COMMENT: Christianity must know it shares the blame when it has to lie so much to smell of innocence.

QUOTE ON MORAL RELATIVISM: There is "meta-ethical relativism," which mainly focuses on analyzing the meaning of moral statements. For example, what does it mean to say "Murder is wrong"? Once analyzed, one may see that "murder" simply refers to a killing not authorized by a particular group. Thus, capital punishment may not be considered "murder" in some societies, but abortion may be.

COMMENT: If that is really what bans on murder are really worried about then we have to accept that moralists and religionists and politicians are just lying about their love for human life.  They love selectively which is not the same as loving all human life.  They are hiding their fascism in a cloak of sanctimonious bliss.  Is it any wonder that human nature when it gets the chance goes out of its way to kill those considered outside the boundaries of acceptability.  If we hate out-individuals that subliminally then imagine how much we hate out-groups.

QUOTE: As in all versions of Kantian ethics, the initial premise is always relative. Thus, we can ask why we should think it an absolute moral right for purposive agents to have "freedom and well-being."


It is just as relativistic to hold that "rational" principles should be the mark of any morality, even as we hold that empirico-rationalism does and should guide our moral judgments to one extent or another in order to best fulfill our interests.

COMMENT: He assumes there is no answer to the why.  But we cannot deny it is right so we don't need an answer.

QUOTE: Basically, any statement of the type "X is good because God says so" is still a human judgment.

COMMENT: If I judge anyway then by bringing God into it and saying he does the judging is just me trying to be lazy and irresponsible.  Laziness from sensible people helps violence thrive in society and religion.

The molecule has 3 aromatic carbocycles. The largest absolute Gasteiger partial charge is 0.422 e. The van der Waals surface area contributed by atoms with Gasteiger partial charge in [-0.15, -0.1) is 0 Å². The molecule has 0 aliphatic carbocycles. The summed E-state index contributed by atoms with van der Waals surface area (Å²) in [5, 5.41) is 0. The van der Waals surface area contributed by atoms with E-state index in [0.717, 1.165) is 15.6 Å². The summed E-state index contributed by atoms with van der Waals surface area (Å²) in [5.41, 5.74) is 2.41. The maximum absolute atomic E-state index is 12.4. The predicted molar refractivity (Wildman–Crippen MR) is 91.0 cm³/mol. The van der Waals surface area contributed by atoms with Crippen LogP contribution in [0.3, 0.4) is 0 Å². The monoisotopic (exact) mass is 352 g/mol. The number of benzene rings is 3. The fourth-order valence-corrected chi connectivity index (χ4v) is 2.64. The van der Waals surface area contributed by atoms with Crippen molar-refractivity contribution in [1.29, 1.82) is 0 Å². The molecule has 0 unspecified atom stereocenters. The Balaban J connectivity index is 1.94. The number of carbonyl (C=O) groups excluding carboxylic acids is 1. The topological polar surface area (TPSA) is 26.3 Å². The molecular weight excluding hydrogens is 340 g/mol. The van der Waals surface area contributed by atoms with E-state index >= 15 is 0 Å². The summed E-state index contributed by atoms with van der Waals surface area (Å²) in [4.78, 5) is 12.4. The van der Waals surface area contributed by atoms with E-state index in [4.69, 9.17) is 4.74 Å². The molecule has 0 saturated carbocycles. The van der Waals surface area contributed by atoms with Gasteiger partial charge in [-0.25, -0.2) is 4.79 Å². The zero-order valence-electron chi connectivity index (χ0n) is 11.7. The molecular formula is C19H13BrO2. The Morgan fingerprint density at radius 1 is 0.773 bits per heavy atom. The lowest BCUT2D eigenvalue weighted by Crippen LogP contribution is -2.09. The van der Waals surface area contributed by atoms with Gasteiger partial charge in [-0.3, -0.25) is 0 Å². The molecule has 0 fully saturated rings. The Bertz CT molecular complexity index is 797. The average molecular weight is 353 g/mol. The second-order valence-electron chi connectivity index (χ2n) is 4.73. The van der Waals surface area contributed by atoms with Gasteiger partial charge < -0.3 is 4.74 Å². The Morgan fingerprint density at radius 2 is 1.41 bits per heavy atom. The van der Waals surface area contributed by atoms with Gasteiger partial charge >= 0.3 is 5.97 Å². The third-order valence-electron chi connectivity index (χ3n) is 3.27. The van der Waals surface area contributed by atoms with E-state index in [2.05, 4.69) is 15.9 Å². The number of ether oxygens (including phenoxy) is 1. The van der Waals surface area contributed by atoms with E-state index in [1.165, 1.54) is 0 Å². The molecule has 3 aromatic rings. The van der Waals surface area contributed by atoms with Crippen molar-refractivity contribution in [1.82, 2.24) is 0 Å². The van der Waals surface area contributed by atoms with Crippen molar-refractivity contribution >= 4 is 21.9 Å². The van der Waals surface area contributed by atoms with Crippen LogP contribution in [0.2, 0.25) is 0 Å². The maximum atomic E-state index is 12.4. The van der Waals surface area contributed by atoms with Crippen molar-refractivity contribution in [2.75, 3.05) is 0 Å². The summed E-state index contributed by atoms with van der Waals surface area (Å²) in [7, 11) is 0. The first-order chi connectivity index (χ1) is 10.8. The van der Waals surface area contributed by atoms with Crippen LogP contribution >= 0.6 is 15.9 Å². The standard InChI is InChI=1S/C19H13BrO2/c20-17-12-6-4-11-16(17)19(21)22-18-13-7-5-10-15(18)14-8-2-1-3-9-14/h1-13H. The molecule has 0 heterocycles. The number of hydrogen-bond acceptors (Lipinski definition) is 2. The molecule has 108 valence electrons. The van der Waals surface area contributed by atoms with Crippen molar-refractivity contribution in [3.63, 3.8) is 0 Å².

QUOTE: In reality there are only two choices in a world in which ethics involve a deity. To understand this dilemma, we need to consider a variant of Euthyphro's Dilemma as found in Plato's Euthyphro.  We can briefly summarize the argument here: Things are either good in themselves; or They are good because God says so.

COMMENT: If kindness to a helpless baby is not good in itself then God is bad for saying it is good in itself.  If it is good in itself then we don't need or care about what he has to say.  But he commands us to care.  Is that not parasitic and trying to take advantage of a tragic situation?  He cannot say sincerely that it is good - he can only pretend that it is.

QUOTE: There also degrees of moral relativity. Moral rules based on verifiable premises are less relativistic and arbitrary than moral systems wherein verifiability comes into play to the extent that it can influence value judgments. For example, we can verify that we cannot verify that demons possess people we would otherwise consider mentally ill. Therefore, we do not consider demons when making any value judgments about mentally ill people. Having a god in a moral system does not inherently change it, except to add another scarce resource and bureaucratic layer to our moral decision making, rendering morality even more relativistic. The foregoing should not be construed to mean that we do not believe in any system of moral rules. We simply affirm that all moralities must recognize the self-interest involved in their construction.